Does technology create more problems than it solves?
In how many ways are people connected to the world? Think about any item that would allow you to communicate to any other person in this room. With the internet, email, instant messaging and mobile phones we have increased tenfold our ways to keep in touch and we can communicate with more people, more often, and more easily. But by communicating through technology, are we communicating less effectively?
This issue of ineffective communication is ever present in working life too. Despite spending fortunes on internal communications, major companies are still fighting our techno-obsessed culture. When members of staff persist in emailing a colleague who sits two seats away, we lose the chance to smile at each other and settle for email with a smiley face instead. So when we eventually have to talk to others face to face we tend to not include words which would be considered ‘too long’ to type. I have even heard shortened words such as LOL used in real conversation! Would it take a longer amount of time just to laugh out loud instead?
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Another argument is that this technological language is improving our creativity or even language as a whole. The advocates of this view are sadly mistaken. Creative as it may be, butchering and distorting language will never result in improving it. Some parts may even be forgotten – such as the all important aspect of grammar – which is brilliantly described in the joke about a panda that enters a restaurant, orders a sandwich, eats it, then draws a gun and fires two shots in the air. The reason: according to the wildlife manual that he carries he is supposed to behave this way: a panda “eats, shoots and leaves.” This emphasizes the power of grammar in everyday speech, and how essential it is to any language, not necessarily English.
Technology has always been stereotyped as being part of a ‘younger generation’ – with older people not wanting to, or not knowing how to use it. Not so with the use of mobile phones becoming more popular with older age groups. Another little known fact is that there are more mobile phones than people now in the UK. Are we a nation more reliant on virtual communication, versus the needs of physical human beings – to be talked to naturally?
One point can be made that language is simply a means of communicating thought. The quicker one can communicate their precise thought, the better. Therefore, if someone can communicate exactly what they’re thinking with a single grunt as apposed to a whole paragraph, wouldn’t a grunt be a better form of communication? Nonetheless, a single grunt wouldn’t do justice, especially in an electronic medium. In person, one can pick up on facial expressions, body languages, and noted pauses in speaking. But in written form, every care must be taken to be very precise, as one cannot read another’s facial features, pick up on pauses without punctuation, or tell by the tone of voice. Most of what one is saying is not derived from what is said, but how it is said, hence the need for a solid understanding and use of the written language.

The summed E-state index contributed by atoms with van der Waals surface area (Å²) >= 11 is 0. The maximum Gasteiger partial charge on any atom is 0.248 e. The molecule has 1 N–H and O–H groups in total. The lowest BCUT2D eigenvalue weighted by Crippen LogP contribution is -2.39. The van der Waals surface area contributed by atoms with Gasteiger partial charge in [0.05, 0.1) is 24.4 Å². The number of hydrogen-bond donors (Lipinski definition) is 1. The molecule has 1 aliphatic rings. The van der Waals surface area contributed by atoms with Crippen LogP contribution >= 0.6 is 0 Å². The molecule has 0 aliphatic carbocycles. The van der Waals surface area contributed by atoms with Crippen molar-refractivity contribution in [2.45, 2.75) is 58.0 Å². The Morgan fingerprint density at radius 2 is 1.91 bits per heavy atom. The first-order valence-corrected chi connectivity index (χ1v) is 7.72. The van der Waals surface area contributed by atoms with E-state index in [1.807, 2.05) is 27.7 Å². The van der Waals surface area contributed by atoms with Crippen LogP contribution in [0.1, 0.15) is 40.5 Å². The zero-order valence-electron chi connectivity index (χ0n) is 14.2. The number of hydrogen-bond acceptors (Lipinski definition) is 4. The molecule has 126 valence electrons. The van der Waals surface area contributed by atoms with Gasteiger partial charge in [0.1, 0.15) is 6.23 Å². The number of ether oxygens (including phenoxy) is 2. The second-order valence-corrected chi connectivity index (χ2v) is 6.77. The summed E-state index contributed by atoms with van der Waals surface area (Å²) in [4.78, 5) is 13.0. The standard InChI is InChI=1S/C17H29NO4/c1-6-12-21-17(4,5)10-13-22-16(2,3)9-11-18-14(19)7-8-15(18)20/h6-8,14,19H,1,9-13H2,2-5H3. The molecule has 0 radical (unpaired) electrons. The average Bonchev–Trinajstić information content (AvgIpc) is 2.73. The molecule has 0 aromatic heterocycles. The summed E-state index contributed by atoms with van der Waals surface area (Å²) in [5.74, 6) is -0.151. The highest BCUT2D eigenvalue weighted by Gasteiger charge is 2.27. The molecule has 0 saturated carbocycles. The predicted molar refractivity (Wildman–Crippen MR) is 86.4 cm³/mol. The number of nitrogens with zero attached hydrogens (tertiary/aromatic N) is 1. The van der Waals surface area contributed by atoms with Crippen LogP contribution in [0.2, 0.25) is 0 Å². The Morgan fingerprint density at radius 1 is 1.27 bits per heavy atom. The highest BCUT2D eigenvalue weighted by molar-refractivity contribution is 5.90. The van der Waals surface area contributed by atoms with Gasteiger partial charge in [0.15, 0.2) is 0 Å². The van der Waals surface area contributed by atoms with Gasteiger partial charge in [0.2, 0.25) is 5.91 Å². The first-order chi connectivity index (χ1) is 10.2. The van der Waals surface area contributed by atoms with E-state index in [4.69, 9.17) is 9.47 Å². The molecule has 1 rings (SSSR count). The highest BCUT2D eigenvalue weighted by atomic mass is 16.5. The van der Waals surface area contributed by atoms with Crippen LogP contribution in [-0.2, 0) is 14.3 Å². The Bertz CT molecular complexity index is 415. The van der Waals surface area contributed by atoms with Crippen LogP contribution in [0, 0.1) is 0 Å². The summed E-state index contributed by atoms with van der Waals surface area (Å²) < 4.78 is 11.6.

Onto more of a serious point, how far do you think away we are from having a ‘Big Brother’ situation with technology? As a surveillance society, we are caught on CCTV almost 300 times every day, what would happen if this information was somehow released to a malicious group? Almost constantly we hear about breakthroughs in Artificial Intelligence and nanotechnology. Robots so small, they can actually repair arteries and veins from the inside. Millions of transistors stacked onto miniature computer chips. We, on a global scale are becoming increasingly reliant on the technology we have created. Sure, we could just pull out the plug, but how long could you last without a computer or a mobile phone?
It is true that we as human beings are creatures of habit. We create technology to improve, modify or better our current lifestyles. It starts to become an integral part of us, and our lives start revolving around that current technology. As a result technology starts shaping our lives. It changes the way we think, work, talk and write. But it also opens our eyes to many other possibilities. So do we further technology or does it further itself, and would this process be self sustaining?
Technology has also improved our lives beyond recognition. Suppose that you had come home to find that your house was on fire – and you didn’t have a telephone to make a 999 call. These are the small thing that we take for granted – but without which there would be dire consequences.
We can now call relatives all over the world – a quick email to send important news; instant messaging; web cam chats. All of these are only possible due to advances in technology. So is the recent trend in simplifying words and communicating solely through computers just a trend?
My guess would be yes. However advanced technology may get, it will never replace face to face conversation, and one of the main reasons for this would be emotion. Emotion is a key part in communication, how do we know when someone is angry or upset? The tone and cadence of their voice tells us this. This can never be accurately replicated in text – sarcasm is another element that is near impossible to simulate. Losing this would cut a huge hole in the future of all spoken languages.
In all I think the benefits of technology will outweigh the drawbacks of using such services. Where would we be if we didn’t have cars, computers or even televisions? Although if we continue to simplify English to bare extremes we may end up with a language that is completely different to the one we have today.